A year ago the softball diamond at Old Orchard Beach High was vacant, the softball season canceled because of a lack of players.

This year the program may be healthier than it has been in years. And while the team has yet to win entering Thursday’s contest with Freeport, it has high goals.

“We’re hoping now that we’re getting into the meat of our schedule, with everyone back and healthy, we can make an impact,” said Jim Pirello, the first-year coach. “We have some playoff goals for Class C.”

Pirello is at the heart of this transformation. A special education teacher at the high school, he would walk around the cafeteria challenging the girls to rebuild the program.

“I would tell the girls that all this money allocated for women’s sports is going to be lost,” he said. “I told them to look at the middle school — ‘Those girls are going to want to have the same opportunities you had,’ I would tell them. We challenged them. They have all played other sports, they know the benefits of athletics. And they all signed up.”

Old Orchard not only has a varsity team this year with 11 seniors, but a junior varsity. “It’s allowing our younger girls to train, to learn skills and to get a year under their belts,” said Pirello.

While the Gulls haven’t won, Pirello believes they’re close. They have a fast, athletic team that relies on good baserunning and better defense. “We don’t want to give up any extra bases,” he said. “If a team is going to beat us, we want them to earn it. That’s what we’ve been working on a lot.”

Senior Christina Colman has been one of the early standouts. Before the season, Pirello was told she was a pretty good catcher. Then, he said, he found out she was his best shortstop, too. Thursday, against Freeport, he had her in center field because “she’s my best center fielder, too.”

Sophomore Abby Dubois has also been a surprise with her fielding and hitting. She has played both in the outfield and infield.

“That’s one of our benefits, the girls are so athletic,” said Pirello.

“I have a lot of flexibility to get everybody into the game and, depending on what’s going on, put them in places to help us win.”

SPEAKING TO Rusty Worcester before the season, he said he wasn’t quite sure how good his Oceanside team would be. While it returned some star players, such as pitcher Rachel Frye and first baseman Kennadi Grover, he noted that “we might have a few bumps early on.”

Right. All the Mariners have done is win their first six games while outscoring opponents 59-7, including a big 3-1 win over Medomak Valley on Monday.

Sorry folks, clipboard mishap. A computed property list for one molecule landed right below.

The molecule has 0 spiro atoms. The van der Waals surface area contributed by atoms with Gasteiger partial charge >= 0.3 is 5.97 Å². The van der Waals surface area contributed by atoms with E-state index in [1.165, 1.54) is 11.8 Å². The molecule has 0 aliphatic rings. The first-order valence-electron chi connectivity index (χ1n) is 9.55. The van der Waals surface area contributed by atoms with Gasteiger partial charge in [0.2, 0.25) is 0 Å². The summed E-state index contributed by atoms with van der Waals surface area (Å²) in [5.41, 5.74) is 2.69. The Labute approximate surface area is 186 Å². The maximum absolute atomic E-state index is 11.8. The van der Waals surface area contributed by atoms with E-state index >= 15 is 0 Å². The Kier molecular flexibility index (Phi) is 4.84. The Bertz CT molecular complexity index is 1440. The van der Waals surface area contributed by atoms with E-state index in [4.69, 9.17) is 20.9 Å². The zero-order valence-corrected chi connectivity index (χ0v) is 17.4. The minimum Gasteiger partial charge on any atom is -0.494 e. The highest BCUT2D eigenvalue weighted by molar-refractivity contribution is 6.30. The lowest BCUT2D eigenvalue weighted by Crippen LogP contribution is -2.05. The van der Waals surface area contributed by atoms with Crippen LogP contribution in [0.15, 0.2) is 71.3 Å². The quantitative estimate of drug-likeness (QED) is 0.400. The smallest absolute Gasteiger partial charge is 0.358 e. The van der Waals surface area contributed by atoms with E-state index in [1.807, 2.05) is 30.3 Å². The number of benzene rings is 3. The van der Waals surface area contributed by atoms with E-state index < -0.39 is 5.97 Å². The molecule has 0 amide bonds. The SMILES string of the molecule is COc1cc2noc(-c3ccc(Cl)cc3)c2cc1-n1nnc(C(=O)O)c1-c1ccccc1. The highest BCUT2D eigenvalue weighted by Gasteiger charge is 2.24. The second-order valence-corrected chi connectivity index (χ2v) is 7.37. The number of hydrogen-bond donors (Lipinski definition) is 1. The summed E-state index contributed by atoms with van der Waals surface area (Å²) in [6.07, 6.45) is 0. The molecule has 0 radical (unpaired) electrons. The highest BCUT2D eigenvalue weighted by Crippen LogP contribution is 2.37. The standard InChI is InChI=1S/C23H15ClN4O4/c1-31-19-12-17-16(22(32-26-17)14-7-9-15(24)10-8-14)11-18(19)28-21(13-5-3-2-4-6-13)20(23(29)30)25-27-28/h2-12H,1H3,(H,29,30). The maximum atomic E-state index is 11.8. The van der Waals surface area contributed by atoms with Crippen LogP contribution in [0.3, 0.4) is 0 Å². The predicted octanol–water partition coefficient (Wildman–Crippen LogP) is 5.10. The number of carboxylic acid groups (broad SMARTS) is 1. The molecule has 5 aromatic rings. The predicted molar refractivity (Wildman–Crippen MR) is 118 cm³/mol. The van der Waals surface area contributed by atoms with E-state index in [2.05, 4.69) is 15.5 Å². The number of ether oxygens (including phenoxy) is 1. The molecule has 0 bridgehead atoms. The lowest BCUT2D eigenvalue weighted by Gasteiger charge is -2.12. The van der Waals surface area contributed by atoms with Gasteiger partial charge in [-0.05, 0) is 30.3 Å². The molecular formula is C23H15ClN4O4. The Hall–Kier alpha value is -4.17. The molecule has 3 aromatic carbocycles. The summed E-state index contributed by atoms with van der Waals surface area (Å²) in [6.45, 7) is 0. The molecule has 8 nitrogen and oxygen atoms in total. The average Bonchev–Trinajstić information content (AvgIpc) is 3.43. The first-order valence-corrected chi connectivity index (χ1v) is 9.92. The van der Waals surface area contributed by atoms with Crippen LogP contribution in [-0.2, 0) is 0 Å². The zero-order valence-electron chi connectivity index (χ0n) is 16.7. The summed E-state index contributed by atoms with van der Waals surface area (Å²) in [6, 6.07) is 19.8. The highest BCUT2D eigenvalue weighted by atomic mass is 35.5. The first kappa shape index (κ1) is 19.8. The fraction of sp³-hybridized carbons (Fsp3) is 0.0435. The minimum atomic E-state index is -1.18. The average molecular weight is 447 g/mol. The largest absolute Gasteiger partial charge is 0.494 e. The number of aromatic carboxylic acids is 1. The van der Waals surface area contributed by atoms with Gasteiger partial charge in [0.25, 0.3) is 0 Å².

Frye and Grover have provided “great leadership and guidance,” said Worcester. Oceanside is getting contributions from just about everyone. Brooke Dugan, Molly Muller, Ari Curtis, Maggie Drinkwater and Brianna Dugan have all played pivotal roles in the fast start.

“I think teams might have forgot about us for a while, but they probably won’t for the rest of the season,” said Worcester. “We’re just trying to build on this.

“We still have some young players, some inexperience, and we still have to take steps and work on the mental aspects of the game. We’re doing that.”

SUZANNE RONDEAU, meanwhile, had high expectations for her Bonny Eagle team in preseason, saying the Scots could be a top-six team in the tough SMAA.

The Scots took a big step toward that Monday, beating Thornton Academy 12-3 to improve to 3-2. Bonny Eagle scored two runs in the first and third innings, then made it 8-0 with a four-run fourth. The Scots played errorless ball and had 13 hits, with six players each getting two.

“We have a solid seven batters,” said Rondeau, in her first year as Bonny Eagle coach. “If we all piece it together like that, we’ll be OK.”

The Scots were coming off a 7-1 loss to unbeaten Scarborough, leaving the bases loaded three times.

“I’m very pleased,” said Rondeau. “We’re getting better. And we’re gaining confidence too. The girls need to know they can play with any team. Slowly they’re getting that mentality.”

Mike Lowe can be contacted at 791-6422 or at:

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